The Riemann Sphere

The Riemann Sphere is a fantastic glimpse of where geometry can take you when you escape from the constraints of Euclidean Geometry – the geometry of circles and lines taught at school.  Riemann, the German 19th Century mathematician, devised a way of representing every point on a plane as a point on a sphere.  He did this by first centering a sphere on the origin – as shown in the diagram above.  Next he took a point on the complex plane (z = x + iy ) and joined up this point to the North pole of the sphere (marked W).  This created a straight line which intersected the sphere at a single point at the surface of the sphere (say at z’).  Therefore every point on the complex plane (z) can be represented as a unique point on the sphere (z’) – in mathematical language, there is a one-to-one mapping between the two.  The only point on the sphere which does not equate to a point on the complex plane is that of the North pole itself (W).  This is because no line touching W and another point on the sphere surface can ever reach the complex plane.  Therefore Riemann assigned the value of infinity to the North pole, and therefore the the sphere is a 1-1 mapping of all the points in the complex plane (and infinity).

So what does this new way of representing the two dimensional (complex) plane actually allow us to see?  Well, it turns on its head our conventional notions about “straight” lines.  A straight line on the complex plane is projected to a circle going through North on the Riemann sphere (as illustrated above).  Because North itself represents the point at infinity, this allows a line of infinite length to be represented on the sphere.

Equally, a circle drawn on the Riemann sphere not passing through North will project to a circle in the complex plane (as shown in the diagram above).  So, on the Riemann sphere – which remember is isomorphic (mathematically identical) to the extended complex plane, straight lines and circles differ only in their position on the sphere surface.  And this is where it starts to get really interesting – when we have two isometric spaces there is no way an inhabitant could actually know which one is his own reality.  For a two dimensional being living on a Riemann sphere,  travel in what he regarded as straight lines would in fact be geodesic (a curved line joining up A and B on the sphere with minimum distance).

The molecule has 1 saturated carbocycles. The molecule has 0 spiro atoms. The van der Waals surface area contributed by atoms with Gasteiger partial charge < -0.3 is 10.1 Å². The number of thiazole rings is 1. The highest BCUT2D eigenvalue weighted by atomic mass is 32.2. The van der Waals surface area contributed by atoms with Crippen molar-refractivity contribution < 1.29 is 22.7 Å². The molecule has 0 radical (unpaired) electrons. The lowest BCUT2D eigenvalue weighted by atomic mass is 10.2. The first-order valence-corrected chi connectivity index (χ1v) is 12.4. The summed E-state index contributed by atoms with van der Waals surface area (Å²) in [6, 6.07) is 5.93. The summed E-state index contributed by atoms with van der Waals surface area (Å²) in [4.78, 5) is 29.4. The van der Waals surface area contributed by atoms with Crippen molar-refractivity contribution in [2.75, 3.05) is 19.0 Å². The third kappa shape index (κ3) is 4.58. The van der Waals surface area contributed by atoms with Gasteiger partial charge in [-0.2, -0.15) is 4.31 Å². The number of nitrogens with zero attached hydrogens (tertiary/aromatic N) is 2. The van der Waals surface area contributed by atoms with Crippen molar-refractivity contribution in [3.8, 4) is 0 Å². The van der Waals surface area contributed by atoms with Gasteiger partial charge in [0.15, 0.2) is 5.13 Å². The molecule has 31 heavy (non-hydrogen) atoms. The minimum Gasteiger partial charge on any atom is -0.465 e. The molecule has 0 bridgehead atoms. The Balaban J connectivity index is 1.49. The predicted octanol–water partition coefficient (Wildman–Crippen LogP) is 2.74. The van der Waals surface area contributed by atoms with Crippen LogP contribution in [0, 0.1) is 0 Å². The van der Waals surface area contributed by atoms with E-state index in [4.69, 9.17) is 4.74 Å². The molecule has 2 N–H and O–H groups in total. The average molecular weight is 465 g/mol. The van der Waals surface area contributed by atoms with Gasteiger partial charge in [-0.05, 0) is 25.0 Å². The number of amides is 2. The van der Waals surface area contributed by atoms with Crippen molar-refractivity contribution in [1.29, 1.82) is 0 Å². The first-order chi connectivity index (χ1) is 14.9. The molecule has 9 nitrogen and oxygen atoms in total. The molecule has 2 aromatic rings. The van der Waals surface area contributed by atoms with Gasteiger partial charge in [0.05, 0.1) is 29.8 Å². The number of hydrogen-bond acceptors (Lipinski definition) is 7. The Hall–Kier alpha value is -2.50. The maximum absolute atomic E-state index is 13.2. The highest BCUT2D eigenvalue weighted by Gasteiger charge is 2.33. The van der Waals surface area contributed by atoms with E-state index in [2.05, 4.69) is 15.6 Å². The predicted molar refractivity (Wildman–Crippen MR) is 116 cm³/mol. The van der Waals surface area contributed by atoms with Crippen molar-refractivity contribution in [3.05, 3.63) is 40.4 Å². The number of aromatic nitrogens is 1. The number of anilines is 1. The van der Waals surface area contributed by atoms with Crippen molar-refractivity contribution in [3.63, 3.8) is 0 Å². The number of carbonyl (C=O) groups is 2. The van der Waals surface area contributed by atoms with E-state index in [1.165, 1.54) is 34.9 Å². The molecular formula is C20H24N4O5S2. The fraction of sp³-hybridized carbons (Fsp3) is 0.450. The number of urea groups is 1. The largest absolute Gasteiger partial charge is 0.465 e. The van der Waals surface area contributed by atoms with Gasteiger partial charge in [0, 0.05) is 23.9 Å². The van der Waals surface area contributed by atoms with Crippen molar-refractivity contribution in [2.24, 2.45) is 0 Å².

By the same logic, our own 3 dimensional reality is isomorphic to the projection onto a 4 dimensional sphere (hypersphere) – and so our 3 dimensional universe is indistinguishable from a a curved 3D space which is the surface of a hypersphere.  This is not just science fiction – indeed Albert Einstein was one to suggest this as a possible explanation for the structure of the universe.  Indeed, such a scenario would allow there to be an infinite number of 3D universes floating in the 4th dimension – each bounded by the surface of their own personal hypersphere.  Now that’s a bit more interesting than the Euclidean world of straight lines and circle theorems.

If you liked this you might also like:

Imagining the 4th Dimension. How mathematics can help us explore the notion that there may be more than 3 spatial dimensions.

The Riemann Hypothesis Explained. What is the Riemann Hypothesis – and how solving it can win you \$1 million

Are You Living in a Computer Simulation? Nick Bostrom uses logic and probability to make a case about our experience of reality.

Essential resources for IB students:

I’ve put together four comprehensive pdf guides to help students prepare for their exploration coursework and Paper 3 investigations. The exploration guides talk through the marking criteria, common student mistakes, excellent ideas for explorations, technology advice, modeling methods and a variety of statistical techniques with detailed explanations. I’ve also made 17 full investigation questions which are also excellent starting points for explorations.  The Exploration Guides can be downloaded here and the Paper 3 Questions can be downloaded here.